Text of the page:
It's time to scrap your tin long-johns. Golden lingerie has arrived.
Rococo Dessous of Switzerland, Monaco and New York has introduced a line of undies shot through with threads of precious gold. Prices for the thongs, bras, camisoles, slips and other 24 karat unmentionables range from $1,500 to $6,000, says Sascha Hertil, managing director.
"The innovation is the thread," he tells ABC News. "There has been gold thread before, but it used a different technology and could not be 24 karat." In India, for example, says Hertil, there is a long history of gold-thread-making that heats the metal, then steams it onto textiles. But the process does not work for gold of highest purity, which fails to attach.
"In our case, we gold-plate the thread on an atomic level." The process, he says, was invented two years ago in Switzerland. "We use atoms of pure gold—by definition, 24 karat."
A look-book for the collection explains that mankind's desire for golden underpants dates back to antiquity. "Tutankhamun wore linens embroidered with the precious metal. All great empires then followed." The Tsars, the Emperors of China, the Kings of France all shared the same yearning.
It was only with the French Revolution, though, according to the look-book, that the doors to everyone's someday having gold underpants were thrown open.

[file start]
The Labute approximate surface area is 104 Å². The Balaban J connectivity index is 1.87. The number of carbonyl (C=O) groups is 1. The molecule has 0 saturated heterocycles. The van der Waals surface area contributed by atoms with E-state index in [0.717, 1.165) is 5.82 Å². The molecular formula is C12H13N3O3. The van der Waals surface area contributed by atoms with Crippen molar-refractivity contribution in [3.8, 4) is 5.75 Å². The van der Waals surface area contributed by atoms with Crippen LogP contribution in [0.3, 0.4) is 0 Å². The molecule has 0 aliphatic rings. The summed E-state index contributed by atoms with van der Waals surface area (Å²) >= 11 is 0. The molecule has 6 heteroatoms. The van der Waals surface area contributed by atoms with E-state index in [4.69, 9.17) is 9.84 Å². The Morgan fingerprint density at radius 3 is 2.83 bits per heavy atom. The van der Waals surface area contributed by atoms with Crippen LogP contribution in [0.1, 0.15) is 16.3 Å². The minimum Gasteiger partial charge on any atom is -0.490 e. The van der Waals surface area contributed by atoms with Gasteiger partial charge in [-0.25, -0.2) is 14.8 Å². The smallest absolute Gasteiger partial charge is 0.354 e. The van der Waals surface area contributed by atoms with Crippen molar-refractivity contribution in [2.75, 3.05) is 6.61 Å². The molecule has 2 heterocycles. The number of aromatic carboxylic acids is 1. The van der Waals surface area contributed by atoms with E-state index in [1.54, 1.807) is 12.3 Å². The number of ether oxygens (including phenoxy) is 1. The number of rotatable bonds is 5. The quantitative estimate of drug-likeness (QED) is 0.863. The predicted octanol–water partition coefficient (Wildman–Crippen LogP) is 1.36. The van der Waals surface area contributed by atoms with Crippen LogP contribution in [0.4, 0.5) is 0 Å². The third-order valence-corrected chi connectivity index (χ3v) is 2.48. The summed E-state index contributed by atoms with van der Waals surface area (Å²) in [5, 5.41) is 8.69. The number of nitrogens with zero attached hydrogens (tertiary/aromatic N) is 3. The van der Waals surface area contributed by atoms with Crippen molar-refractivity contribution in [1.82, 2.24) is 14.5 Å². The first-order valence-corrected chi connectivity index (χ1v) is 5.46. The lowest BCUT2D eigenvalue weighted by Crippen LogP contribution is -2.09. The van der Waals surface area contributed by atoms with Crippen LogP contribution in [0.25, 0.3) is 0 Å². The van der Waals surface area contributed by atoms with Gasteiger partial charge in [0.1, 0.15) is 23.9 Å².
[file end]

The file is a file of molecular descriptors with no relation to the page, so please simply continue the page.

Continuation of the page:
Which brings us to the present era.
Quoting from Rococo Dessous's literature: "Each object is produced from Swiss gold fabric, hand-stitched in New York and is made-to-order for our clients." Just as with bars of bullion, every bra and panty has a unique identifying number.
How difficult will gold underwear to maintain?
Caring for it could be agreeable for the owner's partner, since, according to the World Gold Council, the best method for cleaning gold is to use a mild cleansing fluid and to "polish the metal in a gentle, circular motion, making sure to cover the entire surface." One then repeats the motion, with a dry cloth. As the Council says, "Every effort you make to care for your gold will pay dividends."
Hertli tells ABC it's too early yet to say how the collection will sell, since it only debuted in May in Monaco. "We're in a growth phase," he says, "still building distribution. The Middle East is important to us, and Ramadan, which ends tomorrow, has been a dead period. We see the most excitement in the Middle East and Russia."
The advent of gold underwear would seem, self-evidently, a benefaction. But is it unalloyed? Plainly not.
One can imagine all sorts of complications, even dangers.
Ladies summering at hotels on the Riviera, for example, will run the risk of having their underwear stolen by cat burglars—albeit dashing ones, sporting neckerchiefs and wearing loafers without socks.
For that reason, the wise woman of tomorrow will want, before retiring, to take the precaution of asking the front desk put her underwear in the safe.